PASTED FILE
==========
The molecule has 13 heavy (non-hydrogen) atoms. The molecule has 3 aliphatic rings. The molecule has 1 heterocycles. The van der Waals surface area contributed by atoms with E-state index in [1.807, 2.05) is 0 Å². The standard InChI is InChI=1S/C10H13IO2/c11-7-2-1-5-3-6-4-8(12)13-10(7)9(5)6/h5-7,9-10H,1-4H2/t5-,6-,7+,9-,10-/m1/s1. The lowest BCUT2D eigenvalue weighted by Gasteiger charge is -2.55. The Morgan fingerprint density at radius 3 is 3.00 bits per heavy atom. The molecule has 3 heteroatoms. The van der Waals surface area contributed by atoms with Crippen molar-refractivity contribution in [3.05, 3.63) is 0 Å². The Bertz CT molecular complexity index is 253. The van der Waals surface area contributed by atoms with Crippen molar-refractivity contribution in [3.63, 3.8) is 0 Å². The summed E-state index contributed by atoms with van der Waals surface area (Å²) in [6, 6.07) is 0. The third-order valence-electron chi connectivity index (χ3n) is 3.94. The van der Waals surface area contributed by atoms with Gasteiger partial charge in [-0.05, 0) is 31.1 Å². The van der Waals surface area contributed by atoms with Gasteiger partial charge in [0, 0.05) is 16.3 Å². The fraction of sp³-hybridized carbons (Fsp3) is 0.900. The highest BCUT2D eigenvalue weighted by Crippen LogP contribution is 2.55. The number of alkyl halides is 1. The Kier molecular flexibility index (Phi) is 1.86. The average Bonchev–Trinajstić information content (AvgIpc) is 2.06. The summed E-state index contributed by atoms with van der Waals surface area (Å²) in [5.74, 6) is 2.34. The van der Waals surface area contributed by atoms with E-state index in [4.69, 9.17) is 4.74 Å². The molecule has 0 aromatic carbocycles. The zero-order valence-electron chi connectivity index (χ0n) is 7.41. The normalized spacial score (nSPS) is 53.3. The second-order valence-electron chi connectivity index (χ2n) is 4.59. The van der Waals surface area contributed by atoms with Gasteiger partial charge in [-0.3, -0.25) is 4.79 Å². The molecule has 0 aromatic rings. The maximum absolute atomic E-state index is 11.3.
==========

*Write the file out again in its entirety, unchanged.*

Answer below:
The molecule has 13 heavy (non-hydrogen) atoms. The molecule has 3 aliphatic rings. The molecule has 1 heterocycles. The van der Waals surface area contributed by atoms with E-state index in [1.807, 2.05) is 0 Å². The standard InChI is InChI=1S/C10H13IO2/c11-7-2-1-5-3-6-4-8(12)13-10(7)9(5)6/h5-7,9-10H,1-4H2/t5-,6-,7+,9-,10-/m1/s1. The lowest BCUT2D eigenvalue weighted by Gasteiger charge is -2.55. The Morgan fingerprint density at radius 3 is 3.00 bits per heavy atom. The molecule has 3 heteroatoms. The van der Waals surface area contributed by atoms with Crippen molar-refractivity contribution in [3.05, 3.63) is 0 Å². The Bertz CT molecular complexity index is 253. The van der Waals surface area contributed by atoms with Crippen molar-refractivity contribution in [3.63, 3.8) is 0 Å². The summed E-state index contributed by atoms with van der Waals surface area (Å²) in [6, 6.07) is 0. The third-order valence-electron chi connectivity index (χ3n) is 3.94. The van der Waals surface area contributed by atoms with Gasteiger partial charge in [-0.05, 0) is 31.1 Å². The van der Waals surface area contributed by atoms with Gasteiger partial charge in [0, 0.05) is 16.3 Å². The fraction of sp³-hybridized carbons (Fsp3) is 0.900. The highest BCUT2D eigenvalue weighted by Crippen LogP contribution is 2.55. The number of alkyl halides is 1. The Kier molecular flexibility index (Phi) is 1.86. The average Bonchev–Trinajstić information content (AvgIpc) is 2.06. The summed E-state index contributed by atoms with van der Waals surface area (Å²) in [5.74, 6) is 2.34. The van der Waals surface area contributed by atoms with E-state index in [4.69, 9.17) is 4.74 Å². The molecule has 0 aromatic carbocycles. The zero-order valence-electron chi connectivity index (χ0n) is 7.41. The normalized spacial score (nSPS) is 53.3. The second-order valence-electron chi connectivity index (χ2n) is 4.59. The van der Waals surface area contributed by atoms with Gasteiger partial charge in [-0.3, -0.25) is 4.79 Å². The molecule has 0 aromatic rings. The maximum absolute atomic E-state index is 11.3.